Well, it's getting cold here in Boston, and we are right now in the middle of a pretty big nor'easter. So I came home a little early before the winds picked up, and decided to make myself a top. I wanted a knit top, but one that is a little warmer for the oncoming winter.
The fabric I used is Abstract Print Lightweight Sweatshirt Jersey - Apricots/Gray, which is 1 - still available on Gorgeous Fabrics (as of 10/26/21) - woo hoo! 2 - it's slightly heavier than most jerseys, but not a heavy sweatshirting, so it will be great for under jackets or sweaters when the weather gets colder.
I decided to Franken-pattern two Style Arc tops that I've made before, Riva Raglan T-Shirt and Ann Tee Top. I wanted the raglan sleeves of the Riva, but the more open neckline of the Ann. So using the Riva as the base, I changed the neckline at the sleeve and the front, leaving the back piece as drafted. I also used the neckband from the Ann Tee Top, and I changed it to a long sleeve.
(the black fabric is for contrast so you can see the pattern pieces)
After that, the construction was straightforward. I ran the top up on my Juki Serger and Coverstitch, primarily.
I used a construction method that I learned from Gail Yellen (she teaches a class about it on Craftsy). First, use basting tape (in this case, Steam-a-Seam) to fix your sleeve hems.
Next, run the hems under the cover stitch. Once the sleeve hems are done, serge one side seam from garment hem to sleeve hem. Make sure you run off several inches of serger chain at the sleeve hem. Using an upholstery needle or similarly large-eyed needle, feed the tail back through the seam for about half an inch, and give it a snug tug (Gail's term, thank you Gail!). Here's the sleeve hem after doing this step.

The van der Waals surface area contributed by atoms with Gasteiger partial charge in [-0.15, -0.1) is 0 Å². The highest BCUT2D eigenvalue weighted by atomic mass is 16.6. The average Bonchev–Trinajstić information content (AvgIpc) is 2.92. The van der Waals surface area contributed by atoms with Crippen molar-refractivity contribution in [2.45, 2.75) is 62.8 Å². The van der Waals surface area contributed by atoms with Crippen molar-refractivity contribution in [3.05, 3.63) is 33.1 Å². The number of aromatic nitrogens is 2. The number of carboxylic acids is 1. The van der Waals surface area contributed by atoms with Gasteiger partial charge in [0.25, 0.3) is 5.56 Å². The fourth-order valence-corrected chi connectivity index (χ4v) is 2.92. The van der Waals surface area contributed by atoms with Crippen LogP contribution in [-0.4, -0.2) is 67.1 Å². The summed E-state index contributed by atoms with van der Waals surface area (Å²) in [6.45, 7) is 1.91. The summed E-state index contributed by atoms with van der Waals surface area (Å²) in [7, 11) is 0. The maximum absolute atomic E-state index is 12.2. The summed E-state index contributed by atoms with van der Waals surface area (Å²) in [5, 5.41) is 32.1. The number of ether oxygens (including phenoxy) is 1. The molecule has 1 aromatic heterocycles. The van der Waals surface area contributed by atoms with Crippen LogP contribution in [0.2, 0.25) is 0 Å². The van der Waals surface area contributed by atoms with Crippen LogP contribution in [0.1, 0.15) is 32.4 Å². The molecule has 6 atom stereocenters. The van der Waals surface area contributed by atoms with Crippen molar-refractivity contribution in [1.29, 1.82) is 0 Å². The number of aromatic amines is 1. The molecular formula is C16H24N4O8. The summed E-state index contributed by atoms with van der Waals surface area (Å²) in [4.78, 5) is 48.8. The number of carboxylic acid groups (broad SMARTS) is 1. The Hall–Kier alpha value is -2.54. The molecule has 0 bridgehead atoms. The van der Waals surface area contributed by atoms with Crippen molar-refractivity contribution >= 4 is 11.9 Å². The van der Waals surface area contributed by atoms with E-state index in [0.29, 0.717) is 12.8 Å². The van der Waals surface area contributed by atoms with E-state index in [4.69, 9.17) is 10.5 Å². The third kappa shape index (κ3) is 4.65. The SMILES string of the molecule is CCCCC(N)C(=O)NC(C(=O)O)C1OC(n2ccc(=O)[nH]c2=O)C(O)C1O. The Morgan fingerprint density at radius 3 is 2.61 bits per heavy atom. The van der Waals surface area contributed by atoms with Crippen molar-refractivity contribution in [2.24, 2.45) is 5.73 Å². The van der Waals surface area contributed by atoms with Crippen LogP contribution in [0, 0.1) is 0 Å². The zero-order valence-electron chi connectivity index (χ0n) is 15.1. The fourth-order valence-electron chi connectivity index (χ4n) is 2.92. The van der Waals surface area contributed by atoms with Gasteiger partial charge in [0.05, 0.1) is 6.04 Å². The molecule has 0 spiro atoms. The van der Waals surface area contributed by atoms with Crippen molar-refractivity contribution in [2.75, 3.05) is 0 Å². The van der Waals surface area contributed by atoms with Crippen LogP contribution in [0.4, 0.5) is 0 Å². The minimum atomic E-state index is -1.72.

Do NOT serge the other side yet.
Apply your basting tape to the hem of your garment and turn it up. Run the entire garment hem under the coverstitch, from one raw side seam to the other.
NOW you can serge the side seam. Run a several inch thread chain before you start. Begin stitching at the garment hem and end at the sleeve hem. Using a large eyed needle, thread the chains back in the seams at both ends and give a tug to snug them up.
Last but not least, run a cover stitch around the neckline (this keeps your neckband from rolling out).
I like this construction method because it is quick and gives a clean finish. It's not couture, but hey, this is a tee shirt. 😆 In all, it takes me about 2 hours to knock out a shirt like this, from start to finish. It's a nice lagniappe after a big couture project like my Susan Khalje jacket.
Here are some pictures on Shelley. I'll try to get a picture on me (I'll put it on my Instagram) this week.
And here's a shot of Mooshie "helping" me cut out the pattern. He loves to come in and lie down wherever I am working.
I hope you're staying well, and if you are in the Northeast, or Northern California, I hope you are weathering the storms.